Pakistan, neighboring India, and Bangladesh are three of the most polluted countries in the world. Every year, Pakistan generates about 48.5 million tons of solid waste, a substantial part of which is plastic, which is a problem since, as we all know, plastic takes a long time to decompose. Now, a team of scientists in Islamabad has been able to isolate a species of mold capable of breaking down at least one type of plastic.
First, we need to understand what decomposing, or biodegradation, actually is. All organic matter, given the proper conditions, degrades. But what this degradation actually is doesn’t just reflect the effect of the elements on the matter, but an actual biological process of the matter being dissolved and eaten by bacteria or mold.
But are plastics even organic matter? The short answer is “yes, but”, the longer answer is that plastics are a type of organic matter that has been synthetically manipulated into an unnatural form. As such, bacteria and fungi don’t recognize it for anything edible and just move along to the next matter.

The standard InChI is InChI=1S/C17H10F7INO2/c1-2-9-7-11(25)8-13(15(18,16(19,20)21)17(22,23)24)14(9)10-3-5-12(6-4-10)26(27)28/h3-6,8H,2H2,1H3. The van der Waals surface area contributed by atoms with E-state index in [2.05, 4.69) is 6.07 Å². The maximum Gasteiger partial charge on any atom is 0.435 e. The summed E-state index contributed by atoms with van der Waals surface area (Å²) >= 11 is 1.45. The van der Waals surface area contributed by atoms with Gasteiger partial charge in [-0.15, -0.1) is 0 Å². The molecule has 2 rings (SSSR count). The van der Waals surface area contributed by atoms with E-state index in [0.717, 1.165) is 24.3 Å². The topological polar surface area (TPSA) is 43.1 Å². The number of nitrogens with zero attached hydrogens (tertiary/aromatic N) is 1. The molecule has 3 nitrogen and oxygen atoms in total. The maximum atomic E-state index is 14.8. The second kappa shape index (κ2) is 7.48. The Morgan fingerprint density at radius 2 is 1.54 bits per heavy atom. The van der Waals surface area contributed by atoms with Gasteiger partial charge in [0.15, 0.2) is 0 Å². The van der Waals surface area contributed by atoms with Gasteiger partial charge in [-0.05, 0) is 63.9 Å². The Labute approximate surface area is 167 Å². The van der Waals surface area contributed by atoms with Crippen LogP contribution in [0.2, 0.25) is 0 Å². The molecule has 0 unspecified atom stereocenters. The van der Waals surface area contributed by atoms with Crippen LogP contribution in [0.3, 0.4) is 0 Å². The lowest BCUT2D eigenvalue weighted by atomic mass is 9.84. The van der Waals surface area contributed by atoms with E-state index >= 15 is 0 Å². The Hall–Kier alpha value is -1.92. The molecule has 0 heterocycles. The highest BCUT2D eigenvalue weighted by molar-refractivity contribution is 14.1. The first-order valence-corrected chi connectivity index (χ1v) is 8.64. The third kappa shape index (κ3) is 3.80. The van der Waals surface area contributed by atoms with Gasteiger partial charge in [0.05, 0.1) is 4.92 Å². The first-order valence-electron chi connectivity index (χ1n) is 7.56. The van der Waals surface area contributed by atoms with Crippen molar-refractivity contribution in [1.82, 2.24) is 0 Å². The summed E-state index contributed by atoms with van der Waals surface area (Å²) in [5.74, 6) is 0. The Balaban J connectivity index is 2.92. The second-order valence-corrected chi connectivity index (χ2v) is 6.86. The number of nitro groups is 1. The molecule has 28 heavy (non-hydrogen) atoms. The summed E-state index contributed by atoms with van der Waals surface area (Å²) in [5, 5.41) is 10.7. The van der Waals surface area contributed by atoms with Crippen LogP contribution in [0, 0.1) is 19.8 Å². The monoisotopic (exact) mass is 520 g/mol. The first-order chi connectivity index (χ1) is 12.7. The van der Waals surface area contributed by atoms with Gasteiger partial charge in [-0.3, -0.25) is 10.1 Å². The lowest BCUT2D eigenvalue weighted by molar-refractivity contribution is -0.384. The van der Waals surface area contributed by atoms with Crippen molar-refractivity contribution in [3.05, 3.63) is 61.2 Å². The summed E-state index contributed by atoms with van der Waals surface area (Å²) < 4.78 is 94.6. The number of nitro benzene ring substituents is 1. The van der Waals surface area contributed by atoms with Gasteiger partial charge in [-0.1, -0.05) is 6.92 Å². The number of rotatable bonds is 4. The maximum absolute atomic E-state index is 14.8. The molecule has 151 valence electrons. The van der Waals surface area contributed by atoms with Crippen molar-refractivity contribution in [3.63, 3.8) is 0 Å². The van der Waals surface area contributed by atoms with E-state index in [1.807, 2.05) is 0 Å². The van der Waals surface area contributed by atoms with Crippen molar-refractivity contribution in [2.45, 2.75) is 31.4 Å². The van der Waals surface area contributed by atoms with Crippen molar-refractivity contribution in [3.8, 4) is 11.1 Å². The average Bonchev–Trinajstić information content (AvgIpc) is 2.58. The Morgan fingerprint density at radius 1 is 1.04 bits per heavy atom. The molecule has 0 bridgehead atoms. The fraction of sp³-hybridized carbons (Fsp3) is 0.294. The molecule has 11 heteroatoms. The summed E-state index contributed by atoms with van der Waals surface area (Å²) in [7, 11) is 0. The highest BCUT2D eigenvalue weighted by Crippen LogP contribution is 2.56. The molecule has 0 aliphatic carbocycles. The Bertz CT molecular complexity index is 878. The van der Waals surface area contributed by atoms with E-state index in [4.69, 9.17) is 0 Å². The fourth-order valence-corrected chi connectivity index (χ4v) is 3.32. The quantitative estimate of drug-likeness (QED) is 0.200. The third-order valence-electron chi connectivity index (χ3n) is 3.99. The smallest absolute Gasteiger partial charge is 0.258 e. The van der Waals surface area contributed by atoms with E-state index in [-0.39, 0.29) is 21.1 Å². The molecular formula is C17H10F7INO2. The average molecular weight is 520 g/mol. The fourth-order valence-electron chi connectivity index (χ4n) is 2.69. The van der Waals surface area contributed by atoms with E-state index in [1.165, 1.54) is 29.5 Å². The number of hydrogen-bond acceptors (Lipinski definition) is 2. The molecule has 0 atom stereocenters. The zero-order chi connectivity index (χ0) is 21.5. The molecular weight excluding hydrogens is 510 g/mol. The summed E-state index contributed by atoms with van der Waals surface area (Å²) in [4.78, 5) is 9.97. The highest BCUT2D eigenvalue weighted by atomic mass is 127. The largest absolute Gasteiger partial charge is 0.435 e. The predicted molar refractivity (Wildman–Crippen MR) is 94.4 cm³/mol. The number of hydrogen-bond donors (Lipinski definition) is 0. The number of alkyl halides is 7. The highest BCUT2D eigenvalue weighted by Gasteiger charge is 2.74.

What makes it worse is that the most cost-effective way to get rid of plastic is to just dump it into the ocean, where it *does* degrade due to heat and moisture, but not before releasing a host of toxins into the water that are then inhaled by marine life.
But current science is hard at work at finding the few microbes and fungi that can break down plastics. The Pakistani scientists found one such fungus, aspergillus tubingensis, capable of breaking down a common plastic polymer known as polyurethane. Though a fungus, is isn’t a mushroom, as it lacks a stem and flesh, and is rather a type of mold, much like the black mold that afflicts onions, aspergillus niger, to which it is related.
Polyurethane is a plastic that is used in manufacturing foam insulation, varnish, sponges and synthetic leather. A. tubingensis is not the first type of microorganism found that can break polyurethane down, but the rate of biodegradation that was observed by the Pakistani team was especially fast, taking two months for the mold to absorb the plastic.
The results of the research fill the team with hope that a. tubingensis could be used consciously in removing polyurethane waste through biodegradation, and we can only hope they are right.